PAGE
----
In the previous blog on general artificial intelligence we spoke about reinforcement learning, natural language processing and common sense reasoning. These are all pieces of the puzzle of intelligence. But how big is this puzzle? And when is the puzzle complete?
The philosopher Ludwig Wittgenstein once argued that words find meaning in their usage. As a start he tried to define the word “Game”. Does it need players, does it need rules? Every way you define it, there are always cases that don’t cover the definition. In the real world meanings are much like family resemblances he argued. The faces and characters of family members look-a-like, but they are not the same.
This is also very true for the meaning of intelligence. Originally intelligence was more defined to its capacity for logic, reasoning and understanding. Especially with research in artificial intelligence we found out that for humans seemingly simple tasks also require intelligence.
When you play a game you not only need to understand the rules, but also develop creative strategies, learn from mistakes and read the opponents intention. But there is also a physical level. We need to process what we see and let our body perform actions. This doesn’t count just for games, but for almost all things we do like cooking, cleaning or cycling.
This makes intelligence much broader than just reasoning. We can add the following capacities:
- Physical actions
- Emotional knowledge
- Spatial knowledge
- Critical thinking
A soccer player like Christiano Ronaldo has for example a high “Football Intelligence” which means he is creative and plans ahead in the game. Accordingly he is able to react to what he sees and translate this into actions on the field. On the field he needs to react to opponents, collaborate with his team mates, read other players movements, solve problems and so on. As he is critical of himself, he continuous improving himself. When you think of this all, soccer becomes very complex.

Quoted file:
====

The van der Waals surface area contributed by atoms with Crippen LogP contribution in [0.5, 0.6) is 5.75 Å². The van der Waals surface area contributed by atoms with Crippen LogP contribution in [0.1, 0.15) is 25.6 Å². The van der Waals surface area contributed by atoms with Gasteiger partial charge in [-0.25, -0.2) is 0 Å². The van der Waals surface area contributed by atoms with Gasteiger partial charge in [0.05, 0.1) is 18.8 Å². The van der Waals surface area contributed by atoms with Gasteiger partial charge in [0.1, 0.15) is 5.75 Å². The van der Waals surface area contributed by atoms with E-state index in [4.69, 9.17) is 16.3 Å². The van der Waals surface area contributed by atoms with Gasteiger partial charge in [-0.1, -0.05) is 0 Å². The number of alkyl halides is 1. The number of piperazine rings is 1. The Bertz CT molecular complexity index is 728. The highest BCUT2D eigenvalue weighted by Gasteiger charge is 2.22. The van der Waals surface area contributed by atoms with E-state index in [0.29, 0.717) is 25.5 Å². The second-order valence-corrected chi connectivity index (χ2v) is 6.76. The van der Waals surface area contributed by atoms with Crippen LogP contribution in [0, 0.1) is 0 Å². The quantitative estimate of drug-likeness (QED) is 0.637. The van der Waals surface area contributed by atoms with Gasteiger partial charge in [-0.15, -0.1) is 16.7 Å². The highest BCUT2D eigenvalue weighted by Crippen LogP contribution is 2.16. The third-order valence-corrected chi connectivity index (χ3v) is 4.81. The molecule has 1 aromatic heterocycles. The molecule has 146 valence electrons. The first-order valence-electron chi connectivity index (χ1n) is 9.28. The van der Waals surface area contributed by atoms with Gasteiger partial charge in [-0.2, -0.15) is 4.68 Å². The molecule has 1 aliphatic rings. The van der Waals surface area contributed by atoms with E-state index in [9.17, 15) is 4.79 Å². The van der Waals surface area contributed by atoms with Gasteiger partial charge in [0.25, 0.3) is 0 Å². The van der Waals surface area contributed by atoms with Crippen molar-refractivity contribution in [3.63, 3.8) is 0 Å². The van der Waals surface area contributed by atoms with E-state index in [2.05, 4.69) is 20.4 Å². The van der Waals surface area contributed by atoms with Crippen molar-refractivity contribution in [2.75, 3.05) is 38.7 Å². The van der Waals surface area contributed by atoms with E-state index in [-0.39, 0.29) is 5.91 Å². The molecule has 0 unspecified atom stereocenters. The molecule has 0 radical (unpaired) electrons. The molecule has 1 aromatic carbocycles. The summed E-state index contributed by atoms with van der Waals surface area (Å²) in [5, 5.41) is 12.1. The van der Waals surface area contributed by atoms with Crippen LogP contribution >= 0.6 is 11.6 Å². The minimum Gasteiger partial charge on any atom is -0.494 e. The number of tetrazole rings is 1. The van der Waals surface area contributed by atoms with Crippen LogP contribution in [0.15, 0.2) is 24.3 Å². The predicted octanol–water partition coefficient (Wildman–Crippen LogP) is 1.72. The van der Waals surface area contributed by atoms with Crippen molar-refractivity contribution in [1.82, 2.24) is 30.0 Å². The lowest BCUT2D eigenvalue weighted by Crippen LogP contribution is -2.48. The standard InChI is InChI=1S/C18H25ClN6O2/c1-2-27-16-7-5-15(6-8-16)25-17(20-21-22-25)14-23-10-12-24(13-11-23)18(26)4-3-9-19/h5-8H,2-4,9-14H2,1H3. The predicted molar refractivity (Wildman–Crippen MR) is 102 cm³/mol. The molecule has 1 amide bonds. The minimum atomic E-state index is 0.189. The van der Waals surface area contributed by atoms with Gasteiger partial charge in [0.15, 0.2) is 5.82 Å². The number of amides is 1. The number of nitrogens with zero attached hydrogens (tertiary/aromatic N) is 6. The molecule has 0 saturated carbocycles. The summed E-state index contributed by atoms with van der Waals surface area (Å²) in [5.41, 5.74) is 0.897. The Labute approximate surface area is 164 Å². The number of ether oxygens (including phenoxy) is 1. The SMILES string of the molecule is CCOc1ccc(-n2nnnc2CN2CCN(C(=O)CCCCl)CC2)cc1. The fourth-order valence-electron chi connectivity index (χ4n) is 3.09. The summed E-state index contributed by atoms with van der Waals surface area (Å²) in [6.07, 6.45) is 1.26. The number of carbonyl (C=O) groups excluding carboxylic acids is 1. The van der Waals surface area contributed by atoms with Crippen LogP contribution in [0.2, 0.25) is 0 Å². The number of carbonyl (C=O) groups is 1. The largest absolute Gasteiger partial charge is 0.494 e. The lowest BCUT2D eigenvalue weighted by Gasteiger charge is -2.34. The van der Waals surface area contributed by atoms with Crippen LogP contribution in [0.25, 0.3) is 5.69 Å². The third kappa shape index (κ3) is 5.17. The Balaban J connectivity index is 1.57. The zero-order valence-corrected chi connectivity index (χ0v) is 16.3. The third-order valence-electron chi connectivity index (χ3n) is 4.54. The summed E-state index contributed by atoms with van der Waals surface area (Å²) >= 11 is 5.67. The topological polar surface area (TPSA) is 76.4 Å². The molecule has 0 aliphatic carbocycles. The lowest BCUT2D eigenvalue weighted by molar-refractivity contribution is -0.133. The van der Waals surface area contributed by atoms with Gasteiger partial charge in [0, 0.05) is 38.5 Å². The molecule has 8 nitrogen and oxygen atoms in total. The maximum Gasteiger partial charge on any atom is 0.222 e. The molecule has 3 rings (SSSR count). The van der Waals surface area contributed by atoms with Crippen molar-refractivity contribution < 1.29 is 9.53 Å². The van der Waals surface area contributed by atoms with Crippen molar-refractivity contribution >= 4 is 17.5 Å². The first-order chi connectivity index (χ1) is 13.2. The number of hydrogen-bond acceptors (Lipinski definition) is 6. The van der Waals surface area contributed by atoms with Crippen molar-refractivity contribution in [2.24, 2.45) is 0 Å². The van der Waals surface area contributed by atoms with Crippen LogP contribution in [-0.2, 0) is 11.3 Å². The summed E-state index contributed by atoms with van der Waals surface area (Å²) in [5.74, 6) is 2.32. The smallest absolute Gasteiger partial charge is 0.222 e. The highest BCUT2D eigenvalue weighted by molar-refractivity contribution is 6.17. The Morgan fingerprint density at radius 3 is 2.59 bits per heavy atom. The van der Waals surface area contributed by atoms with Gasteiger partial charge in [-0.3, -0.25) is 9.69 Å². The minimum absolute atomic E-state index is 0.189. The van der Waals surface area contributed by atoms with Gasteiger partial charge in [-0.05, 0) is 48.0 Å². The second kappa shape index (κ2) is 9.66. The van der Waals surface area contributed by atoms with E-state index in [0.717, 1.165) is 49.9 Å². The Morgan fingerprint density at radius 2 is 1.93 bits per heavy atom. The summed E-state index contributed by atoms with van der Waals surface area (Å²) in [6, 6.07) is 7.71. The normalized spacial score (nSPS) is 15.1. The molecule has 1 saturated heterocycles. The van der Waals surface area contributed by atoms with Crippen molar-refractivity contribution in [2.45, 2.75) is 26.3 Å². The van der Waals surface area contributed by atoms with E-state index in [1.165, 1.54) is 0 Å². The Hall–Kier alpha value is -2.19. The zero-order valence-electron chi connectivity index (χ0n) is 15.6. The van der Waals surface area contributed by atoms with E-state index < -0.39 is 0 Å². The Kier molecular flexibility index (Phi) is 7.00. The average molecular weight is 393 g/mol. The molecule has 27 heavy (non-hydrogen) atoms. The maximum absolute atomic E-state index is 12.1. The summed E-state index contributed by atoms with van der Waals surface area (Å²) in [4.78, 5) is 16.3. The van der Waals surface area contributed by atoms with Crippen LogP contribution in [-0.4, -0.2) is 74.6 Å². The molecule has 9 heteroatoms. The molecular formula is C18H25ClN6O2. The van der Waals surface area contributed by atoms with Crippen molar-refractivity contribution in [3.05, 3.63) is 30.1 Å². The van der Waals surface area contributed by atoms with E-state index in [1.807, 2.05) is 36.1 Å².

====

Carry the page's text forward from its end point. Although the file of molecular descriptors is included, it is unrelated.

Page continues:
In this broad sense we are not just talking about intelligence as a human trait, but as something that animals or computers can have. A monkey is thus not intelligent, because it can reason or solve simple math problems, but by climbing in trees, getting the right food and protecting and taking care of other group members. Computers are not intelligent, because they can calculate, but because they can predict the weather.
Together all capacities form the whole puzzle. To become intelligent it’s not enough to posses one piece of the puzzle. Just performing one task excellent isn’t considered intelligent. Whether it’s a human performing every time the same thing at the assembly line or a computer doing a calculation very fast. Even when only one part of the puzzle is missing this is already considered strange. Much like a scientist without learning abilities or a professional soccer player without communication skills.
There are also exceptions that missing a piece can make other parts of the puzzle clearer. Stephen Hawking missed large parts of the physical piece, but maybe this makes his reasoning and logic stronger. Or a dancer may not have the highest IQ, but excels in creativity or physical performance.
Current AI focuses only on one or a few pieces of the puzzle at the same time. Like Stephen Hawking or the dancer it can achieve excellent results in these area’s. When performing reinforcement learning algorithms, the AI program is playing against itself. It’s using learning, problem solving and critical thinking. It’s however not able to communicate or act on what it sees.
You can communicate with another AI like a chatbot, or use computer vision to recognize objects. But these are other parts of the puzzle. For every part of the puzzle of intelligence we can nowadays find a related field in artificial intelligence:
Behind every field there are thousands of scientists writing millions of papers and lines of code. Of course the situation can become complicated as most field are interrelated, cover multiple topics or are subdivided.
Take for example machine learning:
So the 16 pieces puzzle we gave is an oversimplification. Real world puzzles on intelligence contain many more smaller pieces. Still, based on this simplification we can now map the several challenges and methods in a more sophisticated way. AI researcher Francesco Corea created a map where he created six AI paradigms on the X-axis. These are the various types of methods which AI scientists use to solve their intelligence challenges. The Y-axis shows the various types of intelligence:
Because scientists still need to solve fundamental problems there is a narrow focus on these fields. The scientists are driving through a tunnel in search of the light. To solve one piece of the puzzle.
When technology of certain pieces becomes a commodity we are able to combine them. For example robots can have computer vision which can recognize objects and people’s emotions. It also has a common sense reasoning build in and can talk with text-to-speech like a chatbot. Because of machine learning it can digest what the robot sees and hears and take action accordingly.
Like the internet, the foundation will be laid be scientists, but the combinations and applications will be done by startups and guided by you and me. The people who use artificial intelligence, just like our usage gives meaning to our language.